Q: What can you tell parents about day care and/or meal programs that were happening at the schools? The ministry has said that is the responsibility of each district. Will schools be used to set up day cares for the families of health care workers/first responders and how will that be accomplished. What will be new hours of operation for schools?
A: We need to be careful about language and understanding in regards to services provided for children of essential workers. Daycare providers in PG are still operating and operating well. If essential workers require daycare, current operators will be working to accommodate those needs. If, however, essential workers require in-person support for their children in Grades K – 5, School District 57 and our counterparts across the province are ready and able to provide that service. Essential workers requiring in-person service for their children in Grades K – 5, should complete the application form on our website. At this time, schools are not open to the public and the daytime hours of operation for in-person services at schools will depend in large part on the need in our community.
Q: Any increased cleaning protocols in the schools?
A: School district 57 has increased the frequency of cleaning in our schools and will be ensuring that any schools offering in-person services for front-line workers will have daytime custodians on site. With guidance from the Ministry, we are implementing school site safe work procedures adjusted to address concerns associated with COVID-19.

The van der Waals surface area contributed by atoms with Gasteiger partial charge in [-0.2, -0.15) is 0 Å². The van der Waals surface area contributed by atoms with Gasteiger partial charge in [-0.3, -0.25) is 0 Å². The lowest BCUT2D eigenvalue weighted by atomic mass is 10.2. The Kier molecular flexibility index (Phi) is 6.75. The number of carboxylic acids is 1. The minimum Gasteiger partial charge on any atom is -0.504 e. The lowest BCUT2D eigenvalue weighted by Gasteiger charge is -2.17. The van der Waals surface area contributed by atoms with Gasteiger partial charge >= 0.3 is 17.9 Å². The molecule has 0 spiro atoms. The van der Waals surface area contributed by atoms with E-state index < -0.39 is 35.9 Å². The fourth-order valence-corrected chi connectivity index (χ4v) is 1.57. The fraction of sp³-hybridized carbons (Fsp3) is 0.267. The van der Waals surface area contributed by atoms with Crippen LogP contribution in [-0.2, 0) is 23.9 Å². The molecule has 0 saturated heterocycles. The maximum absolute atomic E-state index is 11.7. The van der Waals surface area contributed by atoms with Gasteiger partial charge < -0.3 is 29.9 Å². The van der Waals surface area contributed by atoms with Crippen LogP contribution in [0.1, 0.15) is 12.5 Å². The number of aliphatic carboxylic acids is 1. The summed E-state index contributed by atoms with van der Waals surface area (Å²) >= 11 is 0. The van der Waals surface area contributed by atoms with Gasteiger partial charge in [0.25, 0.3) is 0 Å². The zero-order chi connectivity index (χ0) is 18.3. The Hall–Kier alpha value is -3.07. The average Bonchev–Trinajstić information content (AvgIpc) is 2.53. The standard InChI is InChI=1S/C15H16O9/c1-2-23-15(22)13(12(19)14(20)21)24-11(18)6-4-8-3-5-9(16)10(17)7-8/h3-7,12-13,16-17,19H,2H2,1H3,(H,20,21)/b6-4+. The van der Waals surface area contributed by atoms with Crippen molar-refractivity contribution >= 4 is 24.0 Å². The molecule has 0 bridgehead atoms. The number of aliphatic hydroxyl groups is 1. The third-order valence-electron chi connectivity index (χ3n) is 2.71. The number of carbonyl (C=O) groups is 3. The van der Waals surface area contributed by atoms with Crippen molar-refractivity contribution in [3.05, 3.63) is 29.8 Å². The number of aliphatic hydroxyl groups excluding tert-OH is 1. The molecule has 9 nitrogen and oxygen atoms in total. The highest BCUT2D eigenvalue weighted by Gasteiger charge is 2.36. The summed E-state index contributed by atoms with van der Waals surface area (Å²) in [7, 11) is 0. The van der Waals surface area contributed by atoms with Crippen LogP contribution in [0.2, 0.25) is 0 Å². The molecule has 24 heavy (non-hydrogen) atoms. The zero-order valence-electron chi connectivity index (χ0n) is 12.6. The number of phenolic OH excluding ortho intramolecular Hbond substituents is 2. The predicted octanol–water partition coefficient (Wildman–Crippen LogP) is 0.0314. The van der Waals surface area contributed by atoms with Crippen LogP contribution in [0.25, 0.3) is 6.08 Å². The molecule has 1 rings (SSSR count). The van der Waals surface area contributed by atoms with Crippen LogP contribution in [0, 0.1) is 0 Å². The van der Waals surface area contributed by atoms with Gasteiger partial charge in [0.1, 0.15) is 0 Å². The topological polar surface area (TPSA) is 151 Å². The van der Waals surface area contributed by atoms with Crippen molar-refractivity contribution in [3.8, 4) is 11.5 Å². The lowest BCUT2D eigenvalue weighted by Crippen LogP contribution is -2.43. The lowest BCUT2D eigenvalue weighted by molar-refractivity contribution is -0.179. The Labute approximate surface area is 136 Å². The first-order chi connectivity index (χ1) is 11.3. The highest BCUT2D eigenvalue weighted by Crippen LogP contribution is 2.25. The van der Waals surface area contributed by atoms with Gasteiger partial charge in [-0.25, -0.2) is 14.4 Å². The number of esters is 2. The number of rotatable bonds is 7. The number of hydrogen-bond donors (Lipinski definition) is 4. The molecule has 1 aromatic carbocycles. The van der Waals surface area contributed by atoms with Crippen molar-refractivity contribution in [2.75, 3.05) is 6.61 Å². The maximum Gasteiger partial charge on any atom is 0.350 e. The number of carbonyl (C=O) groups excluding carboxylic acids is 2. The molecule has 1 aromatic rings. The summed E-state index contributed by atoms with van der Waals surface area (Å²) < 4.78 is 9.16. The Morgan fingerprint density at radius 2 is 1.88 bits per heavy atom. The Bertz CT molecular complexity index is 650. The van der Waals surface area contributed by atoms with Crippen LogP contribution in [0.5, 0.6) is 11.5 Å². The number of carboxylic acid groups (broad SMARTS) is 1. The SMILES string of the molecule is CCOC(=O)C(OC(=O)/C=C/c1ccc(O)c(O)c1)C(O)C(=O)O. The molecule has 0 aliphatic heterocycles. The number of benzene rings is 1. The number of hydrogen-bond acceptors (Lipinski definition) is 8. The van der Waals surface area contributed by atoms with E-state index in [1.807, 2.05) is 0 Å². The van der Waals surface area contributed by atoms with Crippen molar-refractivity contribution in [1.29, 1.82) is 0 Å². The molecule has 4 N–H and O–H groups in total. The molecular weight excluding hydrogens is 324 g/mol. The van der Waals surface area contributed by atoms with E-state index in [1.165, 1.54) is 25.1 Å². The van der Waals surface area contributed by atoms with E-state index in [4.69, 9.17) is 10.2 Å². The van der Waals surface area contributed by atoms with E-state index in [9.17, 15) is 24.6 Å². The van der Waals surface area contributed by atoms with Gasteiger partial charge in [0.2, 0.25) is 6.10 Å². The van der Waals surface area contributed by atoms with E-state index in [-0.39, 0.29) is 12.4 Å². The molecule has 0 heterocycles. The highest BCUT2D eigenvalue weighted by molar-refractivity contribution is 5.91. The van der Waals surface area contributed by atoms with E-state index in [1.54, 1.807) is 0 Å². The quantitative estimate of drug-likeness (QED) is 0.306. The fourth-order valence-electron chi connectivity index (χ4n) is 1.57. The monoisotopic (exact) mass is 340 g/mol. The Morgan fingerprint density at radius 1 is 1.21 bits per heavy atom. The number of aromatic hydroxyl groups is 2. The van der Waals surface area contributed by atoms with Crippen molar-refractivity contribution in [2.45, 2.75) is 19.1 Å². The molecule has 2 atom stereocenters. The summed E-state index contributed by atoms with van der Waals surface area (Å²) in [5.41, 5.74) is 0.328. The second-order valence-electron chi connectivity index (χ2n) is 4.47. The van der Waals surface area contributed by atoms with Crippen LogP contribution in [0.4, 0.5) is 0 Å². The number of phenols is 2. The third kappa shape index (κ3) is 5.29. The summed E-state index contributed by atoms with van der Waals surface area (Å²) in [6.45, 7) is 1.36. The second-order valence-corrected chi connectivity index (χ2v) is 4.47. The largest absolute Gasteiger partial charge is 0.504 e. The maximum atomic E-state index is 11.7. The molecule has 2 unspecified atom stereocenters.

Q: Does the district expect parents who are home with their kids to take active roles in replacing what has been lost by the kids not being in school?
A: Parents and guardians have always played a key role as partners in their child’s education. Education remains the primary responsibility of the teacher, however, additional support for students at home at this time is welcomed. Like many adults, students may be struggling with anxiety and questions they don’t understand or have the answers to. Parents will be key in supporting the social-emotional needs of students in partnership with their teachers and support staff. We continue to encourage our families to be curious about the world around them and engage in learning as families through play, conversation, creativity and the great outdoors while keeping themselves and others in our community safe by following the recommendations of our Provincial Health Officer.
Q: What can you tell parents of special needs students or students with disabilities?
A: Teachers will be in touch very soon to start establishing what the educational programs will look like for all of our students with exceptional needs. We recognize that many children have unique circumstances and we want to create a learning plan that will best work for them during this challenging time. Teachers and support staff will work closely with the students and/or parents to meet the exceptional needs students may have.
Q: How will technological challenges (no home computer, lack of wifi) be addressed?
A: We are currently surveying our parents and guardians to determine what the technological challenges may be. Once we have more information about where and what the challenges are, we will be better able to determine our response. It may be that technology reduced or tech-free options for learning are required in some instances or that support will be required to facilitate the learning via technology in others.